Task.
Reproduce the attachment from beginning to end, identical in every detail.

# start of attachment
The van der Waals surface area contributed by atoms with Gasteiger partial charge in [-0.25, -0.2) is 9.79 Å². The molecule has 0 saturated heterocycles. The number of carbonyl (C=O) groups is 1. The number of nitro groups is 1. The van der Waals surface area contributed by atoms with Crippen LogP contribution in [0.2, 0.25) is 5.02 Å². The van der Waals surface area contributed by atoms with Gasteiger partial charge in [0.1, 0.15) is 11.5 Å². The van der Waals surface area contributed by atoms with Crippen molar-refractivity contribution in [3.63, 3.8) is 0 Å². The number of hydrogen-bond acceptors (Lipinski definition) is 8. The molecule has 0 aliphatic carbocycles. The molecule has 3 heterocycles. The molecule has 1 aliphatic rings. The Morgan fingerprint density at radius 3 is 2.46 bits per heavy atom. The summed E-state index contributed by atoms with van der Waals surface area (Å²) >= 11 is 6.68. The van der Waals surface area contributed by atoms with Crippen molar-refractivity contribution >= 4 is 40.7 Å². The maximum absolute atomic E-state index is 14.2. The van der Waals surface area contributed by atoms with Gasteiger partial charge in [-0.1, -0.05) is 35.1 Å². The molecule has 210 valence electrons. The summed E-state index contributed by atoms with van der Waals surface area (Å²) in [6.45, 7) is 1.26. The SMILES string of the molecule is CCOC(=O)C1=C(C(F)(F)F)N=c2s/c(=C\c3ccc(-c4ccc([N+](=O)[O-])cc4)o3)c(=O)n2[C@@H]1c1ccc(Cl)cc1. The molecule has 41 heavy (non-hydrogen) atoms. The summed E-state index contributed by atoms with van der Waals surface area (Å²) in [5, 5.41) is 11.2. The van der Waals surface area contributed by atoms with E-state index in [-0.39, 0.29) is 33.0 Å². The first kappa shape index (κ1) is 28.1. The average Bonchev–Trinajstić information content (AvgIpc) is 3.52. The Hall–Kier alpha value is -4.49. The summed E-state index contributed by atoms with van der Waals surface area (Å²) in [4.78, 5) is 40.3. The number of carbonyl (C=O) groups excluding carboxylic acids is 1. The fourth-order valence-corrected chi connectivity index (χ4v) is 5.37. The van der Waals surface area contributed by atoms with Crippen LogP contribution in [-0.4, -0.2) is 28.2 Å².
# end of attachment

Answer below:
The van der Waals surface area contributed by atoms with Gasteiger partial charge in [-0.25, -0.2) is 9.79 Å². The molecule has 0 saturated heterocycles. The number of carbonyl (C=O) groups is 1. The number of nitro groups is 1. The van der Waals surface area contributed by atoms with Crippen LogP contribution in [0.2, 0.25) is 5.02 Å². The van der Waals surface area contributed by atoms with Gasteiger partial charge in [0.1, 0.15) is 11.5 Å². The van der Waals surface area contributed by atoms with Crippen molar-refractivity contribution in [3.63, 3.8) is 0 Å². The number of hydrogen-bond acceptors (Lipinski definition) is 8. The molecule has 0 aliphatic carbocycles. The molecule has 3 heterocycles. The molecule has 1 aliphatic rings. The Morgan fingerprint density at radius 3 is 2.46 bits per heavy atom. The summed E-state index contributed by atoms with van der Waals surface area (Å²) >= 11 is 6.68. The van der Waals surface area contributed by atoms with Crippen molar-refractivity contribution >= 4 is 40.7 Å². The maximum absolute atomic E-state index is 14.2. The van der Waals surface area contributed by atoms with Gasteiger partial charge in [-0.1, -0.05) is 35.1 Å². The molecule has 210 valence electrons. The summed E-state index contributed by atoms with van der Waals surface area (Å²) in [6.45, 7) is 1.26. The SMILES string of the molecule is CCOC(=O)C1=C(C(F)(F)F)N=c2s/c(=C\c3ccc(-c4ccc([N+](=O)[O-])cc4)o3)c(=O)n2[C@@H]1c1ccc(Cl)cc1. The molecule has 41 heavy (non-hydrogen) atoms. The summed E-state index contributed by atoms with van der Waals surface area (Å²) in [5, 5.41) is 11.2. The van der Waals surface area contributed by atoms with E-state index in [-0.39, 0.29) is 33.0 Å². The first kappa shape index (κ1) is 28.1. The average Bonchev–Trinajstić information content (AvgIpc) is 3.52. The Hall–Kier alpha value is -4.49. The summed E-state index contributed by atoms with van der Waals surface area (Å²) in [4.78, 5) is 40.3. The number of carbonyl (C=O) groups excluding carboxylic acids is 1. The fourth-order valence-corrected chi connectivity index (χ4v) is 5.37. The van der Waals surface area contributed by atoms with Crippen LogP contribution in [-0.4, -0.2) is 28.2 Å².